Daily Archives: January 10, 2010

Statue of Tirhakah discovered in Sudan

Owen Jarus reports in The Independent the discovery of a massive statue of Pharaoh Taharqa [English Bible: Tirhakah] deep in Sudan.

No statue of a pharaoh has ever been found further south of Egypt than this one. At the height of his reign, King Taharqa controlled an empire stretching from Sudan to the Levant.

A massive, one ton, statue of Taharqa that was found deep in Sudan. Taharqa was a pharaoh of the 25th dynasty of Egypt and came to power ca. 690 BC, controlling an empire stretching from Sudan to the Levant. The pharaohs of this dynasty were from Nubia – a territory located in modern day Sudan and southern Egypt.

Taharqa statue. Photo: Berber-Abidiya Archaeological Project.

Taharqa statue. Photo: Berber-Abidiya Archaeological Project.

The Nubian pharaohs tried to incorporate Egyptian culture into their own. They built pyramids in Sudan – even though pyramid building in Egypt hadn’t been practised in nearly 800 years. Taharqa’s rule was a high water mark for the 25th dynasty. By the end of his reign a conflict with the Assyrians had forced him to retreat south, back into Nubia – where he died in 664 BC. Egypt became an Assyrian vassal – eventually gaining independence during the 26th dynasty. Taharqa’s successors were never able to retake Egypt.

In addition to Taharqa’s statue, those of two of his successors – Senkamanisken and Aspelta – were found alongside. These two rulers controlled territory in Sudan, but not Egypt.

. . .

While this is the furthest south that a pharaoh’s statue has been found, it doesn’t necessarily mean that Dangeil is the southern border of Taharqa’s empire. It’s possible that he controlled territory further up the Nile.

The statue of Taharqa is truly monumental. “It’s a symbol of royal power,” said Dr. Anderson, an indicator that Dangeil was an “important royal city.”

It’s made of granite and weighs more than one ton. It stood about 2.6 meters (8.5 feet) when it had its head. In ancient times it was smashed into several pieces on purpose. This was also done to the two other statues. It’s not known who did this or why. It happened “a long time after Taharqa,” said Anderson.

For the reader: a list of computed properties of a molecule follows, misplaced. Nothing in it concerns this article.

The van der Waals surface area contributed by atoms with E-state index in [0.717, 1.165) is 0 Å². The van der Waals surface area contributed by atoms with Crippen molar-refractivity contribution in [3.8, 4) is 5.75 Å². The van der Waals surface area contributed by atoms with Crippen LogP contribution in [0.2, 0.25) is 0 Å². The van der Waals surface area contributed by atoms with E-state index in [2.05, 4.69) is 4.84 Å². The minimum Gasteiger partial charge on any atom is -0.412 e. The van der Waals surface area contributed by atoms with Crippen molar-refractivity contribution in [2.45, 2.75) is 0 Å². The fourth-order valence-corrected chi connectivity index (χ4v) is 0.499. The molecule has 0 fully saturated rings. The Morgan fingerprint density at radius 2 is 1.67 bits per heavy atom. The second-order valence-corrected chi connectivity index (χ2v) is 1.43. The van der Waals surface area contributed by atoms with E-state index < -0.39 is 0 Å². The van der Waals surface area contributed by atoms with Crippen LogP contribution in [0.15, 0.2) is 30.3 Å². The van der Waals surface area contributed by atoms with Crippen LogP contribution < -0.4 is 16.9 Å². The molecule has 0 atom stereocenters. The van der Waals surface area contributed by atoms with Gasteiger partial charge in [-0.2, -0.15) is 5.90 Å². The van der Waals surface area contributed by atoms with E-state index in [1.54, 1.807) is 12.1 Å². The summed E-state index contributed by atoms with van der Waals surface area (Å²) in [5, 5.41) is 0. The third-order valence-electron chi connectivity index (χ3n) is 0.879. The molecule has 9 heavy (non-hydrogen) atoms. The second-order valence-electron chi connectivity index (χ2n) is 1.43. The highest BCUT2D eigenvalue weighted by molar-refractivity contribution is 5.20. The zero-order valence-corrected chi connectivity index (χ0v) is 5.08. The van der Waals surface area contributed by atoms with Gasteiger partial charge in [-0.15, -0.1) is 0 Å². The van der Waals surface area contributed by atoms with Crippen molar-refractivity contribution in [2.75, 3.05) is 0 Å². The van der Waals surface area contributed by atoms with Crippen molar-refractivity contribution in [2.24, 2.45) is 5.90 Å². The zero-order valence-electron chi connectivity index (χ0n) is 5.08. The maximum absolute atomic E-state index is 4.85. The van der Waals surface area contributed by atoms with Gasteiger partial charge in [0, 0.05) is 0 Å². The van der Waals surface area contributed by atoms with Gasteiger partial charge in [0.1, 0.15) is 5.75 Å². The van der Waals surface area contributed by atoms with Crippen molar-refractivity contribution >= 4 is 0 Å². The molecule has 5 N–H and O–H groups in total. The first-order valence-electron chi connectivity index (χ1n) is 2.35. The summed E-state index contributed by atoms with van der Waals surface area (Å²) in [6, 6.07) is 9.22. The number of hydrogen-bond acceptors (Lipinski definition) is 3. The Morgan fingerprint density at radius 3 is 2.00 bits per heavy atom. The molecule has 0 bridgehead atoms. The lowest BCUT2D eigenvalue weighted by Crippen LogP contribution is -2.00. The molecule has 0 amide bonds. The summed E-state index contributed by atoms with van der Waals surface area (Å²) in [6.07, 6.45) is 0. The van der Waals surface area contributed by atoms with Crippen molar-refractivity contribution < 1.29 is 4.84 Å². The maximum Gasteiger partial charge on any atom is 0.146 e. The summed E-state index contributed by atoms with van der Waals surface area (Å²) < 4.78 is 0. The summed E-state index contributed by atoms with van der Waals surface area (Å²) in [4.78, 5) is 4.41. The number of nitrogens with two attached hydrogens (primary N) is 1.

. . .

The largest piece of Taharqa’s statue is the torso and base. This part of the statue is so heavy that the archaeological team had to use 18 men to move it onto a truck.

“We had trouble moving him a couple hundred meters,” said Anderson. The move was “extremely well planned,” with the team spending eight to nine days figuring out how to accomplish it without the statue (or the movers) getting damaged.

The full account from The Independent may be read here. A longer article by Jarus, with several photos, may be found in Heritage Key.

After the Assyrian king Sennacherib captured Lachish, he headed for Jerusalem. On the way he heard that King Tirhakah of Ethiopia (Cush) had come out to fight against him.

The king heard that King Tirhakah of Ethiopia was marching out to fight him. He again sent messengers to Hezekiah, ordering them: “Tell King Hezekiah of Judah this: ‘Don’t let your God in whom you trust mislead you when he says, “Jerusalem will not be handed over to the king of Assyria.” Certainly you have heard how the kings of Assyria have annihilated all lands. Do you really think you will be rescued? (2 Kings 19:9-11 NET; cf. Isaiah 37:9)

Hezekiah was king of Judah from 716/15 – 687/86 B.C. (Thiele). The events recorded in the Bible took place shortly before 700 B.C. Tirhakah evidently came to power before 690 B.C., was already a leading commander of the army, or there may be another solution to the problem.

HT: Biblical Paths.